Copper Canyon

by Tony Pisculli


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4 of 4 people found the following review helpful:
A mine-r pleasure, April 9, 2021
by Mike Russo (Los Angeles)
Related reviews: Spring Thing 2021

I didn’t have “Old West YA adventure” on my Spring Thing bingo card – and wasn’t shedding tears over its absence since neither are my favorite genre – but lo and behold, here’s Copper Canyon and it’s a lot of fun. This Ink game is canny about deploying its tropes: the player character is a plucky, appealing youth in a mining town whose life is upended by an inciting incident (a big earthquake that apparently kills his dad and shuts down the town’s raison d’etre), and who gets a team together to fight back against the black hats who take over in the resulting power vacuum. There’s nothing too surprising here – there’s a shocking twist or two, but they’re the kinds of shocking twists you’d expect to see in this kind of story – but there can be a lot of pleasure in playing the classics so long as they’re done well.

Fortunately, Copper Canyon does it quite well indeed, largely on the strength of its choices. There aren’t too many of these, but I found a high percentage of them to be tough, engaging decisions. One of the best comes early on as Tom, the player character, is gathering his team: one of the other teenagers who’s been invited to the meeting is your classic heel, bad-mouthing everybody’s plans and generally irritating the group. When given the choice whether to kick him out (because he seemed like a liability) or to keep him in (since better to keep tabs on him than have him angry and likely to blab to the baddies), I actually stopped for a couple of minutes to think it through. And most of the choices are like this, getting good dramatic milage out of only two or three options.

Making this even more impressive, I was surprised when I replayed the game and tried making all the opposite choices that not very much changed. This does mean there’s not as much branching as you think on your first play-through – I believe the choice of whether to be brave or clever in the opening determines who becomes your main sidekick, and I was able to die at the end by making what were pretty clearly dumb choices. But it also allows the author to keep control of this tightly-paced story while still making it feel like the stakes are high and the player’s decisions are significant ones.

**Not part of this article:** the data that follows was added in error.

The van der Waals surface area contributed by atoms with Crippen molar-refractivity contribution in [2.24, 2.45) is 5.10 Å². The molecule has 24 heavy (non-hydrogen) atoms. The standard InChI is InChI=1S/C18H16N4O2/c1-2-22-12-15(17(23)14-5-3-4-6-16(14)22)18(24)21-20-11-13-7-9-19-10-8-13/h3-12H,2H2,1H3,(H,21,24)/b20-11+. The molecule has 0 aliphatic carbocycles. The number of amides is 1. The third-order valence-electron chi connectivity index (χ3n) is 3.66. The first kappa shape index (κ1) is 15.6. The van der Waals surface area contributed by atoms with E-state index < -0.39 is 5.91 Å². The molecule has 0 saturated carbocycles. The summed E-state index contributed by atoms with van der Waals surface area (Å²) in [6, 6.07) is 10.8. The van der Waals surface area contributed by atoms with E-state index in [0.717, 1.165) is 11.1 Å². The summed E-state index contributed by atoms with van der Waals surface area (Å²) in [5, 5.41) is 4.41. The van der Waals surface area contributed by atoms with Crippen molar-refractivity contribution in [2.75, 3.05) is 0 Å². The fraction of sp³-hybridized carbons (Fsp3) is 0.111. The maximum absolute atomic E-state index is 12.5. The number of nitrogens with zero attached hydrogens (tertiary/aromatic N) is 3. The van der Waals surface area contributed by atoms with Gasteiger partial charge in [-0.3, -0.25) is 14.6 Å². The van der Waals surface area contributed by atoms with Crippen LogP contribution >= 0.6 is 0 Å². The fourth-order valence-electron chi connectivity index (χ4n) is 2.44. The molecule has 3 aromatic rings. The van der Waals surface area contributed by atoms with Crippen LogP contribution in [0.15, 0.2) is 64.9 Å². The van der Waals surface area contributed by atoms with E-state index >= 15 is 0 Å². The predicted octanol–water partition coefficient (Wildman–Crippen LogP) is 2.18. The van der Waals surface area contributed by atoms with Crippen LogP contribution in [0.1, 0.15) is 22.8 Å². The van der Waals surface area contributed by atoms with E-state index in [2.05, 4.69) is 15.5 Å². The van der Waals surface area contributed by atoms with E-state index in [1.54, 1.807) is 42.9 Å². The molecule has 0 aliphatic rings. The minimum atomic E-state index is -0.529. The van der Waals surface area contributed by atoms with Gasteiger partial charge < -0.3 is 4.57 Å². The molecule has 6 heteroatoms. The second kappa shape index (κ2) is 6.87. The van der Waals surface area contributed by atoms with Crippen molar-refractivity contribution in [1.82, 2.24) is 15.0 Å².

As for the story itself, it’s workmanlike enough. Again, you’re pretty much looking at tropes all the way down, but it’s still fun to play through e.g. a sequence when you drive a dandyish gunman out of town by ruining all his suits. And the game does occasionally touch on some more serious and darker emotions – largely through the prism of melodrama, but it still gives Copper Canyon a note to play besides Boys Own Adventure (not to say that there aren’t female characters, as the Chinese-American Lin was my favorite of the sidekicks).

The prose supporting the game is sometimes over-verbose – we’re introduced to Tom as he’s “carving a face into an old apple as a gift for a girl he thought he might be interested in” – and there’s the occasional typo or anachronism, my favorite being the description of a drunk old coot of a miner as being recently “let go,” though it’s mostly good enough, and zippy enough, to keep things moving. But really it’s not the writing but the choices that provide the real motive force here.

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Victor Gijsbers, April 9, 2021 - Reply
I find this very interesting: "This does mean there’s not as much branching as you think on your first play-through." I didn't replay the game, because I thought it was obvious that there was basically *no* branching going on; for instance, if you don't kick out the bad boy, he quickly leaves anyway and sulks about not being allowed in your group. Perhaps the illusion depends on the choices you make?
Mike Russo, April 9, 2021 - Reply
Maybe! Though in this case, that decision was actually one of the ones that made me think there'd be more branching: (Spoiler - click to show)when that kid later comes back with the black hat, I was able to appeal to his conscience and he died fighting to protect me, which I figured was only possible because I'd been nicer to him early on. But no, turns out when I replayed that you can do the exact same thing even if you kick him out.
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